The impact of the first wave of COVID-19 on stroke admissions across three tertiary hospitals in Brisbane

Intern Med J. 2022 May 24. doi: 10.1111/imj.15827. Online ahead of print.

Abstract

Background: COVID-19 has caused a global shift in healthcare seeking behaviour, however, presentation rates with serious conditions such as stroke in low COVID-19 prevalence cities has received less attention.

Aims: To determine if there was a significant reduction in stroke admissions, delivery of acute reperfusion therapies, or increased delays to presentation during the first wave of the COVID-19 pandemic.

Methods: A multicentre, retrospective, observational cohort study was performed across three tertiary hospitals in Brisbane, Australia. Cases were identified using ICD-10 codes and then individually reviewed for eligibility using prespecified inclusion and exclusion criteria. All metrics were compared over three months from March 1 to May 31, 2020 with two corresponding 3-month periods in 2018 and 2019.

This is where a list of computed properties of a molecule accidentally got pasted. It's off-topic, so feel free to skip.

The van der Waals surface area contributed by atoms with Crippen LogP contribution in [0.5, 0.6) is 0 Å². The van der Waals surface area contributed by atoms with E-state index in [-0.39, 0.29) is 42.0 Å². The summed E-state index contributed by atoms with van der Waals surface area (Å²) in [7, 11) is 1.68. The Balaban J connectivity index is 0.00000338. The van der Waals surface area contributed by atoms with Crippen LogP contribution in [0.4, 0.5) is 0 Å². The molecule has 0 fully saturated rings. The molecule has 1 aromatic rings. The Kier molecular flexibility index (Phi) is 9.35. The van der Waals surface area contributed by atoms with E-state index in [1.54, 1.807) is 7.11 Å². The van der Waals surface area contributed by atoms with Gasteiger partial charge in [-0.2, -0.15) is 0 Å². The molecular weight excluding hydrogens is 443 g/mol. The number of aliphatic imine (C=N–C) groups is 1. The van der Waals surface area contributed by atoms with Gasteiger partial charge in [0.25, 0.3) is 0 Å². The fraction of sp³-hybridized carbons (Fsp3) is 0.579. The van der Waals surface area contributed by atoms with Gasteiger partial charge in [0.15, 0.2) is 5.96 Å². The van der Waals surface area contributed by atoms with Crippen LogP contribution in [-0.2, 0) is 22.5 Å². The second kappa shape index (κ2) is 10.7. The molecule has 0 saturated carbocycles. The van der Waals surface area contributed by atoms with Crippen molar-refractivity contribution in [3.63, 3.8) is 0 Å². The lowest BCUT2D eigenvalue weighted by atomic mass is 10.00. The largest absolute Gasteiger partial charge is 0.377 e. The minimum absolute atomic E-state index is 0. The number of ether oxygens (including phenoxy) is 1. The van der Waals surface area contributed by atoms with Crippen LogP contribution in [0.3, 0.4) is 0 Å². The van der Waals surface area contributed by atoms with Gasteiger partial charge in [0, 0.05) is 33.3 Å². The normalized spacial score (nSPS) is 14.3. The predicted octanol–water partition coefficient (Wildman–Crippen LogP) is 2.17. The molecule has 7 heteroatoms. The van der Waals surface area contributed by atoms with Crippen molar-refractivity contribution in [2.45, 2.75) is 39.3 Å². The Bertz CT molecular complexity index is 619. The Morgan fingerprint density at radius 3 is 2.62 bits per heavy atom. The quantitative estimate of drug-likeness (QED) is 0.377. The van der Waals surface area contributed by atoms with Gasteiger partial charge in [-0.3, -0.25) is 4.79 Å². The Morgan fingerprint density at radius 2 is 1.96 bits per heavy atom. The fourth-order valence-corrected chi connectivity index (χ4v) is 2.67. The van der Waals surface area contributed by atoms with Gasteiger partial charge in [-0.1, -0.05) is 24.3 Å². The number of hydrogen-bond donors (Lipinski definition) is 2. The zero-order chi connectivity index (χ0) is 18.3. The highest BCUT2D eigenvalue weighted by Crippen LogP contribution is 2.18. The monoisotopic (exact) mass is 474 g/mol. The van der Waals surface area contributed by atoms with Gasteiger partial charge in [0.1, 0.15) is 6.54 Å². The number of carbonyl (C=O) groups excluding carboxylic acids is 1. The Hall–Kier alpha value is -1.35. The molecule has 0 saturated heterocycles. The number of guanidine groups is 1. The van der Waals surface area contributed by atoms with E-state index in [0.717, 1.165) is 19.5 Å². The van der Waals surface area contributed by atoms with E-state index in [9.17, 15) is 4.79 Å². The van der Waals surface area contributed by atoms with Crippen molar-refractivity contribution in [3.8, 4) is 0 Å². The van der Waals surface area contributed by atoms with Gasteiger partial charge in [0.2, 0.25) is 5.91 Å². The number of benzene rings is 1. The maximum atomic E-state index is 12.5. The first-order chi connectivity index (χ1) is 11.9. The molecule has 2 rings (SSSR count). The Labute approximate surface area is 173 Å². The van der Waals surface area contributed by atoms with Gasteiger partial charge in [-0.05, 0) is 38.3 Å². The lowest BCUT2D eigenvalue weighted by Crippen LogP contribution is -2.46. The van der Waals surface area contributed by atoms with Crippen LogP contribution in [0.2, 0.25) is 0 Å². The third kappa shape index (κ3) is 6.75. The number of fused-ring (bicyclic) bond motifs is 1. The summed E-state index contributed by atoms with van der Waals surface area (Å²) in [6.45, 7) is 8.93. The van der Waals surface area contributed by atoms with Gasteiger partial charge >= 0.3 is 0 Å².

Results: There was a mean of 2.15 (95% CI 1.87-2.48) stroke admissions per day in the examined pandemic months compared to 2.13 (95% CI 1.85-2.45) and 2.26 (95% CI 1.97-2.59) in March to May 2018 and 2019 respectively, with no significant difference found (p = 0.81). There was also no difference in rates of intravenous thrombolysis (p = 0.82), endovascular thrombectomy (p = 0.93) and time from last known well to presentation (p = 0.54). Conversely, daily emergency department presentations (including non-stroke presentations) significantly reduced (p < 0.0001).

Conclusions: During the early months of the COVID-19 pandemic there was no significant reduction in stroke presentations, use of acute reperfusion therapies or delays to presentation, despite a reduction in ED presentations for any cause. Our results differ from the global experience, with possible explanations including differences in public health messaging and healthcare infrastructure. This article is protected by copyright. All rights reserved.

Keywords: COVID; Covid-19; SARS-CoV-2; coronavirus; pandemic; stroke.